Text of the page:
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Two members of the U.S. House of Representatives are introducing a bipartisan bill on Thursday to address the ongoing fight over college athletes’ ability to make money from their name, image and likeness.
The measure from Reps. Anthony Gonzalez, R-Ohio, and Emanuel Cleaver, D-Mo., would enhance athletes’ opportunities in ways that would make some NCAA schools unhappy while stabilizing the name-image-and-likeness (NIL) issue for college sports officials in ways that may not please athlete advocates.
“There are things that everybody’s going to see that they like and some things that they wish were different,” Gonzalez, who played wide receiver at Ohio State and in the NFL, told USA TODAY Sports. “But I think that’s the sign of a good bill. And, frankly, that’s the hallmark of a bipartisan bill. It’s never everything that any one individual, or one group, wants. It’s always a collaboration.”
According to a copy of the bill provided to USA TODAY Sports, its “rules of construction” – or guidance related to the legislators’ intent – state that none of the bill’s provisions can provide the basis for an antitrust lawsuit. They also state that athletes who make endorsement deals will not be considered school employees.
While this may give the NCAA some comfort and athlete advocates concern, the antitrust wording is not as strong as the language in a bill introduced in June by Sen. Marco Rubio, R-Fla. Rubio’s proposal would require the NCAA to make rule changes regarding college athletes’ ability to make money from their NIL but says “no cause of action shall lie or be maintained in any court” against the NCAA and/or schools regarding whatever new rules they adopt as a result of the legislation.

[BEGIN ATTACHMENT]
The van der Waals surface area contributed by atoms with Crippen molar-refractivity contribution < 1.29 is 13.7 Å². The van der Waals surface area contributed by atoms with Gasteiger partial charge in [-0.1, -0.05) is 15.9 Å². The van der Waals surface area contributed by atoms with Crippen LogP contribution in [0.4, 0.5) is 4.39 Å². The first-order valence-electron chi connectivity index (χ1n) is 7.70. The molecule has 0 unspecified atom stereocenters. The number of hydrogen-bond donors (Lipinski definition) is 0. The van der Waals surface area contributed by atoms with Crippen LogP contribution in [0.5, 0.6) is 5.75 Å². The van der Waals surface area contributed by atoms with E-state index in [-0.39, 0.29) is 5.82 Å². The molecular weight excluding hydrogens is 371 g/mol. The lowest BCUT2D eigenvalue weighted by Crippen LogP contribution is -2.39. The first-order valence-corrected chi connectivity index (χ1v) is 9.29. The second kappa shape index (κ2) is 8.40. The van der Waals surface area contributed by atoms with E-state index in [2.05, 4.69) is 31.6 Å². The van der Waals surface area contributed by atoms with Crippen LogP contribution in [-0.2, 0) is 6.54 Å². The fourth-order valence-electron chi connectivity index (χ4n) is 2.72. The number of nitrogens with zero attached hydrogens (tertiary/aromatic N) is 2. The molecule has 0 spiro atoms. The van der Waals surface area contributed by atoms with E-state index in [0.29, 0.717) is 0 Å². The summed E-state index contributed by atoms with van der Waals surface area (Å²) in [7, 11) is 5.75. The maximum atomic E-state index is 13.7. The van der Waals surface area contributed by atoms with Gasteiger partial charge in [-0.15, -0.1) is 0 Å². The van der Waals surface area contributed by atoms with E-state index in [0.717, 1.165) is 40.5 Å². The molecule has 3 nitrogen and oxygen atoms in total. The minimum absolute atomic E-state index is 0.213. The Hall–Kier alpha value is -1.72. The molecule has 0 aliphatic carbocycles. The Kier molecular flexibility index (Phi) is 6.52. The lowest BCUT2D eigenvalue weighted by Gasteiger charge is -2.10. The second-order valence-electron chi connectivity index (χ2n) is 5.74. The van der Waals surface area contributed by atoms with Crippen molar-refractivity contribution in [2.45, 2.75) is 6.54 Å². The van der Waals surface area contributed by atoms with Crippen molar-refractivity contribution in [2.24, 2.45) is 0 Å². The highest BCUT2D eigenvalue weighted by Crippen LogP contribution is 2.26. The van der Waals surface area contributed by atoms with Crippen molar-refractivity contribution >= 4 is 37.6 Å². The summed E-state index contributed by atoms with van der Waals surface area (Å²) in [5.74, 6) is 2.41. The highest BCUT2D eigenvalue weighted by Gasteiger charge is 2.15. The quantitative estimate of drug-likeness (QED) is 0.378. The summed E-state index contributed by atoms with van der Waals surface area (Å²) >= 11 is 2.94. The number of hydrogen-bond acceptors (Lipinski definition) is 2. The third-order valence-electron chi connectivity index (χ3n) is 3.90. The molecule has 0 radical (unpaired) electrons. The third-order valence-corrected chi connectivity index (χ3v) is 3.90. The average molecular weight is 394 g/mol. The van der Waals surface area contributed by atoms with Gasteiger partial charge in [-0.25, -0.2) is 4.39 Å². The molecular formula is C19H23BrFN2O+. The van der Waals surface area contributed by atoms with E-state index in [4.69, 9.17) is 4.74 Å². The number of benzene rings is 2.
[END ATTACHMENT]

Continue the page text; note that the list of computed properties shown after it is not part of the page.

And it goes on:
The NCAA has said it plans to loosen its NIL rules, with proposals set to come forward in October, votes to be taken at its annual convention in January 2021 and changes taking effect at the start of the 2021-22 academic year.
Under the Gonzalez-Cleaver bill, athletes would be allowed to have endorsement contracts and have representatives solicit and/or negotiate such arrangements. The bill also offers no prohibition against endorsement arrangements that would conflict with schools’ sponsorship agreements, but it bars boosters from providing “any funds or thing of value as an inducement for a student-athlete to enroll or remain at a specific institution.”
The bill’s only other restrictions on athletes’ NIL activities say that the NCAA or schools can prohibit deals with enterprises involved with tobacco, vaping, alcohol, marijuana, gambling or adult entertainment, and they can prohibit athletes from “wearing any item of clothing or gear with the insignia of any entity during any athletic competition or university-sponsored event.”